Also, social proof is going to be important during this type of pandemic. When you have a customer who has a deal that is stalled out, that they don’t want to make the investment, here’s what you should consider doing. Look at other areas of their business, or even other examples within the industry, of customers or other organizations that are making significant investments. And you could say, “I saw this in the news. Company XYZ has recently committed to expanding their operation. This company is investing in their business right now, given the timing of everything that’s going on. With all these companies making moves and investing in their business, it would make sense that you also follow suit.” Use this opportunity to move forward, to press on, and by doing that, you’re giving them a little social proof. You’re letting them know, “Some other people—these market leaders, these industry leaders, your competitors in certain cases—they are making investments to better position themselves.”
What we’re doing is, we’re trying to play on that herding mentality. And that’s social proof as well, in that we’re showing them examples of how other organizations are moving forward and investing in their business.
The final thing we do… let’s talk about FOMO: The fear of missing out. That is real, and right now, there’s a reason that this customer is toiling with the decision. They’re trying to figure out, “Okay, should I invest? Should I not? I’m going to put everything in a holding pattern.” We have to remind our customers of the cost of doing nothing. Because we know what the cost of moving forward is; it’s the investment that they’re making today. But what would be the greater cost? The greater cost would be, “Eh, I’m just going to wait.” Well, the greater cost there is maybe you’re missing an opportunity to take full advantage of the market upswing that’s going to follow this economic shutdown in crisis.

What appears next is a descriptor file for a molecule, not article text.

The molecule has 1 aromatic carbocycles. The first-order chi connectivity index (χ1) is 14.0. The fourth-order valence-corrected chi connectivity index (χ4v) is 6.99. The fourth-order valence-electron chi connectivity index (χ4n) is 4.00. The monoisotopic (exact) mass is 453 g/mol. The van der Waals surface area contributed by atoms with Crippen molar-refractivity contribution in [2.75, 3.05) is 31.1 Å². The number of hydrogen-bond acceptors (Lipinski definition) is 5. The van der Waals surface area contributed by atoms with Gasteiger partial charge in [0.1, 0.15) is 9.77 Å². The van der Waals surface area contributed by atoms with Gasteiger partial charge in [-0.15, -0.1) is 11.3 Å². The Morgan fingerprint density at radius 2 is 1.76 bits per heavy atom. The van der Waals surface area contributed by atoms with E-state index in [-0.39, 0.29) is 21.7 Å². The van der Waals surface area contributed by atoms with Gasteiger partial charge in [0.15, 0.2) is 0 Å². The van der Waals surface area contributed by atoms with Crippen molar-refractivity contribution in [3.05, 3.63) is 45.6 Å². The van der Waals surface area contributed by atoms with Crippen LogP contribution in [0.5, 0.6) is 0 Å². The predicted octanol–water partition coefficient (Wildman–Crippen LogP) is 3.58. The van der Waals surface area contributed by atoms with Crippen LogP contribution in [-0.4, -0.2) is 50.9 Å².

So highlighting that fear of missing out, you might position it to the customer by saying, “Look, Mr. Customer. I understand that, right now, there’s a lot of uncertainty. But one thing we do know for sure is that eventually we’re going to come out of this. We’re going to become stronger. The economy is going to become stronger. We don’t want to miss out on the opportunity to take full advantage of that next upswing in the industry.” We know the cost of moving forward and here’s what that is. That’s the investment that they’re going to make. And we say, “A couple of months ago, you’d already decided that this is what we want to do. So, yes, this is the cost of investing now. But the greater cost could be sitting around and doing nothing. And doing that, we’re going to miss that opportunity.”
So that last tip, again: playing on that fear of missing out. These are bizarre times in the business world. With that being said, it’s important that you make a strong case for the customer to move forward on some of these pending deals. You’ve got to be careful. Don’t be too pushy, don’t be too aggressive. Be respectful of their decision. The last thing we want to do is, we don’t want to kill the deal completely.
So make your strong case. Do what salespeople do. Look out for your customer and see what happens.
Make it a big day.